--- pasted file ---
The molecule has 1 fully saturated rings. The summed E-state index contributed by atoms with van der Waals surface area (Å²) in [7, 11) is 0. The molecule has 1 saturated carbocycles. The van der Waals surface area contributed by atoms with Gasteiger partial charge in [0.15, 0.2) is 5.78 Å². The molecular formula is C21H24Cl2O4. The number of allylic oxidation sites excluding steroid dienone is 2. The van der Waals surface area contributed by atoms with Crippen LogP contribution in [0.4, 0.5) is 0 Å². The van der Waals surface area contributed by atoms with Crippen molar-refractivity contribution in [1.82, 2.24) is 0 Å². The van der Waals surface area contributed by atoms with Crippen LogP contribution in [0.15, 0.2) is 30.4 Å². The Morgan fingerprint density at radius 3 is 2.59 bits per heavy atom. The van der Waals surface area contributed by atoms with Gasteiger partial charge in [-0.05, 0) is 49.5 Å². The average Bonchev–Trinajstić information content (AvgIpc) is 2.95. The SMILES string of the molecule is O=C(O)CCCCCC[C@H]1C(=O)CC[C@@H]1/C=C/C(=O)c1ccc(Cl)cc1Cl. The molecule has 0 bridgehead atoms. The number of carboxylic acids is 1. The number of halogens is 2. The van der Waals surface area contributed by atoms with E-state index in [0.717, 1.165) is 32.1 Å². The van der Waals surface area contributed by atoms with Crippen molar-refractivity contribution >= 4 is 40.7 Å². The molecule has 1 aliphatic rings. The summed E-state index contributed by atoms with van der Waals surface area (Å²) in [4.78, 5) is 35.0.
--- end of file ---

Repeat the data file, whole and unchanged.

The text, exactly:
The molecule has 1 fully saturated rings. The summed E-state index contributed by atoms with van der Waals surface area (Å²) in [7, 11) is 0. The molecule has 1 saturated carbocycles. The van der Waals surface area contributed by atoms with Gasteiger partial charge in [0.15, 0.2) is 5.78 Å². The molecular formula is C21H24Cl2O4. The number of allylic oxidation sites excluding steroid dienone is 2. The van der Waals surface area contributed by atoms with Crippen LogP contribution in [0.4, 0.5) is 0 Å². The van der Waals surface area contributed by atoms with Crippen molar-refractivity contribution in [1.82, 2.24) is 0 Å². The van der Waals surface area contributed by atoms with Crippen LogP contribution in [0.15, 0.2) is 30.4 Å². The Morgan fingerprint density at radius 3 is 2.59 bits per heavy atom. The van der Waals surface area contributed by atoms with Gasteiger partial charge in [-0.05, 0) is 49.5 Å². The average Bonchev–Trinajstić information content (AvgIpc) is 2.95. The SMILES string of the molecule is O=C(O)CCCCCC[C@H]1C(=O)CC[C@@H]1/C=C/C(=O)c1ccc(Cl)cc1Cl. The molecule has 0 bridgehead atoms. The number of carboxylic acids is 1. The number of halogens is 2. The van der Waals surface area contributed by atoms with E-state index in [0.717, 1.165) is 32.1 Å². The van der Waals surface area contributed by atoms with Crippen molar-refractivity contribution >= 4 is 40.7 Å². The molecule has 1 aliphatic rings. The summed E-state index contributed by atoms with van der Waals surface area (Å²) in [4.78, 5) is 35.0.